I have just a quick question on the particle filter implementation. Is the particle filter in Dynare smooth/robust enough to work with a gradient-based method (like CSMINWEL) for the posterior mode calculation? It would appear so looking at the code and some of my results, but just wanted to confirm. If so, what kind of particle filter is being used? Auxiliary, SIR, or perhaps something more advanced that I’m not familiar with?
Thanks in advance,
Unfortunately, the particle filtering is not yet official, still under development and mostly undocumented.
You are correct that the resampling step in particle filtering introduces a discontinuity as discussed in Fernandez-Villaverde/Rubio Ramirez (2007): “Estimating Macroeconomic Models:A Likelihood Approach” and Andreasen (2009): “How to Maximize the Likelihood Function for a DSGE Model” . My own experience is that using a gradient based method often works out, but is still discouraged. Based on the latter paper, I would recommend using mode_compute=9. This might also become the new default for nonlinear estimation in future versions.
By default, sequential_importance_particle_filter.m is called.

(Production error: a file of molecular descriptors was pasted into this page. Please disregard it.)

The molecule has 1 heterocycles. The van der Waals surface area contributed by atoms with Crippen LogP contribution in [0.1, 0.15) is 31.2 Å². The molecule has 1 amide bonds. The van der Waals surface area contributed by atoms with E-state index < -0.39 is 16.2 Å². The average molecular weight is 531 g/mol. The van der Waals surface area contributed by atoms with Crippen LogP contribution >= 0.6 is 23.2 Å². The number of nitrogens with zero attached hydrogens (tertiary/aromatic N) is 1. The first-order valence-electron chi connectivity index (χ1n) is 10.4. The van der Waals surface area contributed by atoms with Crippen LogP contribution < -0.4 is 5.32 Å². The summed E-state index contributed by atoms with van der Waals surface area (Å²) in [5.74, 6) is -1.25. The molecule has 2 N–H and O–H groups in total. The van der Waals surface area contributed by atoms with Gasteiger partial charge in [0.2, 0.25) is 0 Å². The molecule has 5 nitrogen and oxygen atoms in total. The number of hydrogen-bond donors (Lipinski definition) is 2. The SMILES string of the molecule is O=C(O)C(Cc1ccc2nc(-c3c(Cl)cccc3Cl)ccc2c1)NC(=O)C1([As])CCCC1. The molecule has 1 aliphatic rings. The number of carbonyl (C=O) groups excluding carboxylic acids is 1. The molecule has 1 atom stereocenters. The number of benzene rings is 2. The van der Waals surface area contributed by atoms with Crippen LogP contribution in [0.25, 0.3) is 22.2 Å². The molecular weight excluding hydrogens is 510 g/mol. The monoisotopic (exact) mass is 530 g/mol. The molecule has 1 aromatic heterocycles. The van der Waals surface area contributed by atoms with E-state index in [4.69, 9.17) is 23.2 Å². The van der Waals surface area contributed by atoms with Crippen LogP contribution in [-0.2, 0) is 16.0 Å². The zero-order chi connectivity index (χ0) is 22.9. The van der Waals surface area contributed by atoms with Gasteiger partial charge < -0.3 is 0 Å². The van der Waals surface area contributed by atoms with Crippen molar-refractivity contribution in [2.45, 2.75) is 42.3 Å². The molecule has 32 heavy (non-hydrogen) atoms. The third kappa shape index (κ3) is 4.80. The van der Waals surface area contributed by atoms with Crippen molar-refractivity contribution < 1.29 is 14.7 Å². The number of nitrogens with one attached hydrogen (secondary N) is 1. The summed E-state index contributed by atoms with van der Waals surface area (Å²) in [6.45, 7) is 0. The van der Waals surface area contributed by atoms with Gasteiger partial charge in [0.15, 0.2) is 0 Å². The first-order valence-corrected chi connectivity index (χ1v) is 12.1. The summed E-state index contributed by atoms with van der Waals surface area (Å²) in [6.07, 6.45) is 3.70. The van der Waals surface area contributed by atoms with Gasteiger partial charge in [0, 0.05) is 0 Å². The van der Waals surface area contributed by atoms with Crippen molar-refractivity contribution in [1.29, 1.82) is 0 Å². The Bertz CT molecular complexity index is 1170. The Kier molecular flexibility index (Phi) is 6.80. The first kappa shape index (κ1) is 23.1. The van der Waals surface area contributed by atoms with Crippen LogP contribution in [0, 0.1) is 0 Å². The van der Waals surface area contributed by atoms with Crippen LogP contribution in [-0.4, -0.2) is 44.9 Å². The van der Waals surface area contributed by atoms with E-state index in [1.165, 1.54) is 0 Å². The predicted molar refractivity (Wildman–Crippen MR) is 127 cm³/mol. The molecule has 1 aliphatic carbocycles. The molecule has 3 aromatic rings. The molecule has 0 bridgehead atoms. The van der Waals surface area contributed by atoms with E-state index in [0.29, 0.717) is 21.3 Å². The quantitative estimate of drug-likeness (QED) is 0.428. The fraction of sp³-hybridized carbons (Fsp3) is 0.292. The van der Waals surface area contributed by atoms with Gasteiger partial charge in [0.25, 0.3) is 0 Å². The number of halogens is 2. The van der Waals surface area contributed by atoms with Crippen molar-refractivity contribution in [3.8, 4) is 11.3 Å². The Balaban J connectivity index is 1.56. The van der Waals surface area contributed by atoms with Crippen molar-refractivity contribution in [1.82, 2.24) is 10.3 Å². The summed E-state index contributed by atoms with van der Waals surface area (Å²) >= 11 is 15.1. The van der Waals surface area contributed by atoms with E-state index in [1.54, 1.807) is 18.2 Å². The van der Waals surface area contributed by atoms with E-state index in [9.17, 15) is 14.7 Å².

Thank you for clearing that up. It is much appreciated.
Regarding the sequential_importance_particle_filter.m implementation, I was wondering what is the reason for line 149 and including the variance of dPredictedObservedMean in the variance of the Gaussian observation residual? I thought the variance of the observation residuals (PredictionError) conditional on the propagated states (tmp(mf1,:)) would just be H, but after looking at the code it looks like I’m going wrong somewhere. Could you shed some light on this please, or is there some detail on the derivation? I’ve looked at some other bootstrap/SIR particle filter implementations (for non-DSGE applications) and haven’t seen this done. Just curious what the reasoning is here. I’m assuming the particle filter here assumes (possibly) non-linear states with (only) Gaussian state shocks and linear observations with Gaussian measurement errors. Is the additional term related to less restrictive assumptions being made?
That’s what I thought at first as well, but it replaces this with the end steady state values. I’m looking to show my impulse responses as a deviation from the initial steady state, so the new values aren’t very useful